Publicity and NFPs: why PR is your best marketing tool

publicity ideas for nonprofit organizations/publicity for non-profit organizations/ways to promote nonprofit organisation

If you run a not-for-profit (NFP), you might think that publicity is dangerous and difficult to control, something you can do without. However, it’s actually the most powerful marketing tool available to you, and it can make an impact on your organisation without parallel. For example, we helped Better Boards get national coverage in less than a week.

Imagine how publicity could help you.

Why NFPs don’t use publicity

Like any company, not-for-profits need publicity. But they rarely use it proactively. There are many reasons that these organisations choose not to engage with a PR company: cost, time, but mostly, they’re just not sure what they’re going to get out of it. There’s a saying that ‘no news is good news’ but when it comes to publicity, no publicity is the difference between local support and national awareness or average funding and exceptional funding.

What publicity can do for NFPs

Great publicity can be a game-changer for NFPs. I know, because it’s what I do for a living. In 2016, I helped Better Boards Australasia get national coverage of their conference in a matter of days. Here’s how it happened:

Better Boards Australasia wanted to get noticed as a peak industry group body for the not-for-profit sector. Their chairman, Michael Goldsworthy, approached us to help promote their conference at the Melbourne Convention Centre in 2016. It started that Friday. By Thursday afternoon, we got the story in The Sydney Morning Herald and The Age. 3AW interviewed Michael on Friday morning. SBS Australia and Channel Ten covered the conference, reporting on it that night, and ABC News Weekend Breakfast covered it on Sunday. I was at the conference with Michael, and I watched as he received 200 missed calls over that weekend. Person after person walked passed him and congratulated him on his great interviews.

So what did I do to get this lesser-known company into the media spotlight?

I found the right angle.

At the time, Better Boards held their conference, there was a going concern that aged care facilities were privatised, and this would mean great looking facilities, but less staff and a reduced quality of care.  In one case, this would mean that elderly Australian immigrants would lose out on culturally-specific care. (You can read it here) This was the perfect angle to promote Better Boards, because this was going to be one of the issues discussed at their conference.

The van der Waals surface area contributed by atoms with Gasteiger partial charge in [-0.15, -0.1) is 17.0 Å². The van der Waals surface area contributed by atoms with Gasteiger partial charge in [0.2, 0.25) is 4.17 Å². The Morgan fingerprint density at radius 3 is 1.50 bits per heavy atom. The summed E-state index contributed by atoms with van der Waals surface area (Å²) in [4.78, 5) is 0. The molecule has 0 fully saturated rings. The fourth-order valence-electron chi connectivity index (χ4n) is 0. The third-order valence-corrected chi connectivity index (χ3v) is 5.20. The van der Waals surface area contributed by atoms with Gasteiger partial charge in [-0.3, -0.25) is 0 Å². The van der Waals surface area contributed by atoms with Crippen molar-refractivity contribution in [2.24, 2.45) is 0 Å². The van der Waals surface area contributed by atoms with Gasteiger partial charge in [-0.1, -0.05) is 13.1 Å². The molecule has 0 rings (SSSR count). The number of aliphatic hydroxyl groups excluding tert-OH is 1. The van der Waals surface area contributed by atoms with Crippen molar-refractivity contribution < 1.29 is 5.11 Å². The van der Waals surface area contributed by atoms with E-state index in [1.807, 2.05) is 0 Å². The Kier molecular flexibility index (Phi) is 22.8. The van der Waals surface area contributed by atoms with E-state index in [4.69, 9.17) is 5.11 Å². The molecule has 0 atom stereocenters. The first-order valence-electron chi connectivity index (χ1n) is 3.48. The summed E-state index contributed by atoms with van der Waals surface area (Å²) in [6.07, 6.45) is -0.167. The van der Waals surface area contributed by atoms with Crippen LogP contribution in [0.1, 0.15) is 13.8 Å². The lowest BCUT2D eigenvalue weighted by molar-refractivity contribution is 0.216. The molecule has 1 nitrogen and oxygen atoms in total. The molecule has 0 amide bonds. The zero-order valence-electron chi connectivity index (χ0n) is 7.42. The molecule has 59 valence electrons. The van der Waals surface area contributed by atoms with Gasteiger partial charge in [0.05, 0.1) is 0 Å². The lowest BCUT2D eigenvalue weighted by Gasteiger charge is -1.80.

How to find the right angle

We could have pitched a story about Better Boards being a peak industry group body for the NFP sector. We could have pitched a story about the conference. But I can tell you now, neither of those stories would have made it past the pitch. Why?

Because the media isn’t interested in organisations promoting themselves. The media wants engaging new stories or new perspectives or angles on existing issues.  It just so happens when we create these stories, our clients are the experts revealing the problem or presenting the solutions.

Without the right angle, creating publicity for any company, including NFPs, is a lost cause. I believe there are three components to creating a story angle that gets noticed by the media. They are relevance, emotion, and message.

Relevance

Timing is everything. If we’d have set up a PR campaign a month prior to the conference, that would have created some buzz. But the real impact came from the aged care story that we used. Staying aware of what’s trending in the news can make the difference between a good angle and a great angle.

Emotion

Our use of the aged care sector issue really tugged at people’s heartstrings, because the elderly relies on help and to take that away is the action of the heartless. Finding an aged care centre prepared to speak about their fears and bring the story to life, was a crucial part of the story to find and made it an irresistible story for the press. We created support for Michael and Better Boards by using emotion to strengthen his message.

Message

The message is the last piece of the angle puzzle. You have the story, now where do you stand on it? Are you for or against it?

Michael supported the NFPs in the aged care sector, and one of his messages to show this was ‘for private companies, there’s a financial dividend and for NFPs, there’s a social dividend’. This was a very powerful statement and instantly placed him as the person fighting for people who need help.

And next, the pitch

Once you have the right angle, pitching to media outlets is the next step. This isn’t as simple as writing up your story and sending it to every journalists’ email. That’s the best way to make sure journalists ignore any future emails from you. You need to find the right contact, usually a journalist who writes the kind of story you’re pitching. This can be a hard slog when you’re trying to get something out fast. That’s where I can help. Because of my previous history as a journalist, I’ve built up a huge network of contacts with all the major newspapers, TV channels and radio stations. It’s why the Better Boards PR campaign happened so quickly and was such a success.

PR, like any tool, is powerful in the right hands. If you want to make sure it’s in the hands of a professional, contact me today.

 

Has publicity helped your NFP?

Tell us below in the comments section.

Want to get your staff media-ready?

We provide training led by experienced journalist Tony Nicholls, who has covered international stories and worked for many of Australia’s major news networks. Find out more about the types of training we offer here: